Hotels on the Silk Road by Region
Silk Road Transportation
Silk Road covers remote northwestern regions of China, including Henan, Shanxi, Gansu, Qinghai and Xinjiang. transportation infrastructure on Silk Road is more and more convenient. You can get there via airline, train or bus.
- By air is the most convenient and comfortable way and there are airports in Xian, Lanzhou, Dunhuang, Urumqi and Kashgar. You can transfer from Beijing, Shanghai, HK, Guangzhou, Chengdu to Xian, Dunhuang, Lanzhou, Urumqi by flight. While if you take a trip in Gansu or Xinjiang, both train and car are available.
- By Train: There are railways on Silk Road connects with Beijing, Zhengzhou, Shanghai and Chengdu. Transfer between the major cities along the Silk Road by train is convenient and inexpensive.
- Road Transportation: By bus or by car are the most inexpensive methods of transport along the Silk Road, but uncomfortable and slow. However, the three-day bus ride from Urumqi to Kashgar (with overnights in Korla and Aksu) is highly recommended for very active travelers. Some local travel agencies and hotels offer rental service of cars or mini-vans, which is the best way for you to visit sites far from cities or towns. Rental prices are based on the number of days and kilometers traveled, and sometimes they can be negotiated.
There are about 20 different nationalities living along the Silk Road, including the Uigur, Tibetan, and Mongolian. As the tourism develops, some ethnic groups began to learn Mandarin and use Chinese writing, most of road signs combine local languages and Mandarin. In general, Mandarin is spoken throughout the region, including by taxi drivers and hotel staff and at large stores and restaurants. However, in some more remote areas and at smaller cafes, you may find older people only speak local dialects of Chinese or Uigher.
Silk Road Travel Safety
1. Travel in China is relatively safe, as most trains that run the network of railways across China have police officers on board. Stations and airports all have a large police presence, and you will find police checkpoints in most places you go. This makes it a safer place to travel than many other places in China, though crime is not unheard of.
2. Remember to take good care of valuable belongings, especially in crowded public area like bazaar, train stations.
3. When traveling by yourself, since the attractions are far away from each other without vehicles which can transfer you directly to another, you can call a taxi even if it cost a lot; and it is better not to go outside alone in Xinjiang and Gansu in case of unpredicted affairs.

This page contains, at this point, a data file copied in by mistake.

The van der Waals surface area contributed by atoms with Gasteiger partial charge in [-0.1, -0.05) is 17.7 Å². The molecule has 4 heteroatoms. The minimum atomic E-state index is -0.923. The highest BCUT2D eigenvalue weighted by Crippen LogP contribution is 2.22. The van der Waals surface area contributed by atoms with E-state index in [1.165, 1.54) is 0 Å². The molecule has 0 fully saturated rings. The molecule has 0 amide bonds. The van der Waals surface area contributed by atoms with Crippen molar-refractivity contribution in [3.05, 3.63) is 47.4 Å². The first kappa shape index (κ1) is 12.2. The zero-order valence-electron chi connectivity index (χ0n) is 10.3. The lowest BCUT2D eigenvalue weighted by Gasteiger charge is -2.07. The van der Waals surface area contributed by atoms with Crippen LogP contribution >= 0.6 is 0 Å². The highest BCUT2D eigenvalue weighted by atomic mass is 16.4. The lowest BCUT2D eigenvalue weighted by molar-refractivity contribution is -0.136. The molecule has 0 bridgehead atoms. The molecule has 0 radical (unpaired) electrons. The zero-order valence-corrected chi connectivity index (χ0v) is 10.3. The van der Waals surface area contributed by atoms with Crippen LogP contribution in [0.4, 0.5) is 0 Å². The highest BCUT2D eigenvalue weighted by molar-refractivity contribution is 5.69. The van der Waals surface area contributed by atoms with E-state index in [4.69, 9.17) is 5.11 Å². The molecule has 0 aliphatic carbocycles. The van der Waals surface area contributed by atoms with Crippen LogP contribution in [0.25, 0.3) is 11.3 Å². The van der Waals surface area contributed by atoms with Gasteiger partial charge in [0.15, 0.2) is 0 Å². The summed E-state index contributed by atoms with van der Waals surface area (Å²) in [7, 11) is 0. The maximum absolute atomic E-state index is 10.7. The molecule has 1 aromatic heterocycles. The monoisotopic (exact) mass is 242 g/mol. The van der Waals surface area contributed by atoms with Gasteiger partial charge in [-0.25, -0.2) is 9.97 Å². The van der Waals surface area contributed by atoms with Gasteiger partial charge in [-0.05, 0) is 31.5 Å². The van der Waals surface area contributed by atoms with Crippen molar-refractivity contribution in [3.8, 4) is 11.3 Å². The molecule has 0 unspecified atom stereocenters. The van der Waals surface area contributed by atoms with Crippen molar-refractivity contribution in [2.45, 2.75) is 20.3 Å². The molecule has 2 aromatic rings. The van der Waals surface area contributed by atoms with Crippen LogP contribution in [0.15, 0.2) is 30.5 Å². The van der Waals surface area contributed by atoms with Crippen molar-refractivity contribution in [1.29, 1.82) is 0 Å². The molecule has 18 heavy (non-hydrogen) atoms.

Silk Road Travel FAQs
When is the best time to take a Silk Road trip?
May to October is the best time to visit Silk Road. Get avoid of cold and windy time in Winter.
How many days needed to travel the Silk Road?
If you want to follow the ancient Silk route, you have to take a long trip of 7~12 days. A tour of 10 days is an average
How to get a tourist visa?
Visa on arrival and transit visa you require when you are up for the trip. The tourist visa you will get if you pre-plan the trip with a tour operator. They take care of your Visa on arrival and transit visa as well.
What medicines should I bring?
Pain-killer pills, medicine for colds, diarrhea, nausea and fever, nasal ointment and throat-moistening pills, travel pill or anti-nausea medicine, medicines for preventing sunstroke and colds, diarrhea, nausea, fever and carsickness, anti-mosquito spray, cream or lotion.
What clothes should I bring when I visit for Silk Road?
Dressing in layers is very sensible for out of doors sports considering the fact that it can get cool inside the early mornings or evenings as nicely. Try to avoid over-packing and take a high fine, relaxed garment. Take an amazing rain/wind/fleece jacket with you to the mountains, along with a warm sweater and excellent footwear. For women, its always suggest carry few scraps along with their decent dress.
Read more about How to Plan Silk Road Tour in China
Other Silk Road Travel Tips and Things to Know
- Please have a grasp of the different customs of the ethnic groups ahead of your Silk Road tour and show respect to local culture and religion.
- Please do not eat pork or talk about pig in the Islamic regions (like Mosque restaurant) since it is the most serious taboo for Muslims; it is also prohibited to eat the meat of dog and horse, smoke and drink wine.
- Xinjiang is the “paradise of fruits”, especially grape; you can enjoy a fruit feast. But do not eat hot tea afterwards in case of diarrhea.
- Silk Road is also famous for craft products which deserve to be taken back home; but please note that it is not allowed to take local crafted knives when you are taking plain or train.
- Do not touch the metal-made things in the sun, as they become very hot in the long-time sunshine, especially in Turpan.